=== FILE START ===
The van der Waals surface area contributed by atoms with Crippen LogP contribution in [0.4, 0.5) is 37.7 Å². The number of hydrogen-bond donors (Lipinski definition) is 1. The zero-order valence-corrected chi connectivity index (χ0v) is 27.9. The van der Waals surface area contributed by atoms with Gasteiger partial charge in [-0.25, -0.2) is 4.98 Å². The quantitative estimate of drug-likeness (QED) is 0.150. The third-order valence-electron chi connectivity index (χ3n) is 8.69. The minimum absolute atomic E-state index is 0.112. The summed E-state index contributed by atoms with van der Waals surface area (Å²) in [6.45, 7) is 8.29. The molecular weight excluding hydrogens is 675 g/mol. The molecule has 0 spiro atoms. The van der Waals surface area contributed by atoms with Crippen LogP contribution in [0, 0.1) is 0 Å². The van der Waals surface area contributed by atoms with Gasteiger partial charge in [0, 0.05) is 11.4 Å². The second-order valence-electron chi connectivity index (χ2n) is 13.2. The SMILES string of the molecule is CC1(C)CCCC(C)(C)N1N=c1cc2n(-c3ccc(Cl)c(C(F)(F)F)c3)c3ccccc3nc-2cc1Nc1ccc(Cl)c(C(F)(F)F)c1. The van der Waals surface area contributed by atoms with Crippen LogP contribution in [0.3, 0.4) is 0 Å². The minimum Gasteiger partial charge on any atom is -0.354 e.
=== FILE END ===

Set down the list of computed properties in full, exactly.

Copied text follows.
The van der Waals surface area contributed by atoms with Crippen LogP contribution in [0.4, 0.5) is 37.7 Å². The number of hydrogen-bond donors (Lipinski definition) is 1. The zero-order valence-corrected chi connectivity index (χ0v) is 27.9. The van der Waals surface area contributed by atoms with Gasteiger partial charge in [-0.25, -0.2) is 4.98 Å². The quantitative estimate of drug-likeness (QED) is 0.150. The third-order valence-electron chi connectivity index (χ3n) is 8.69. The minimum absolute atomic E-state index is 0.112. The summed E-state index contributed by atoms with van der Waals surface area (Å²) in [6.45, 7) is 8.29. The molecular weight excluding hydrogens is 675 g/mol. The molecule has 0 spiro atoms. The van der Waals surface area contributed by atoms with Crippen LogP contribution in [0, 0.1) is 0 Å². The van der Waals surface area contributed by atoms with Gasteiger partial charge in [0, 0.05) is 11.4 Å². The second-order valence-electron chi connectivity index (χ2n) is 13.2. The SMILES string of the molecule is CC1(C)CCCC(C)(C)N1N=c1cc2n(-c3ccc(Cl)c(C(F)(F)F)c3)c3ccccc3nc-2cc1Nc1ccc(Cl)c(C(F)(F)F)c1. The van der Waals surface area contributed by atoms with Crippen LogP contribution in [0.3, 0.4) is 0 Å². The minimum Gasteiger partial charge on any atom is -0.354 e.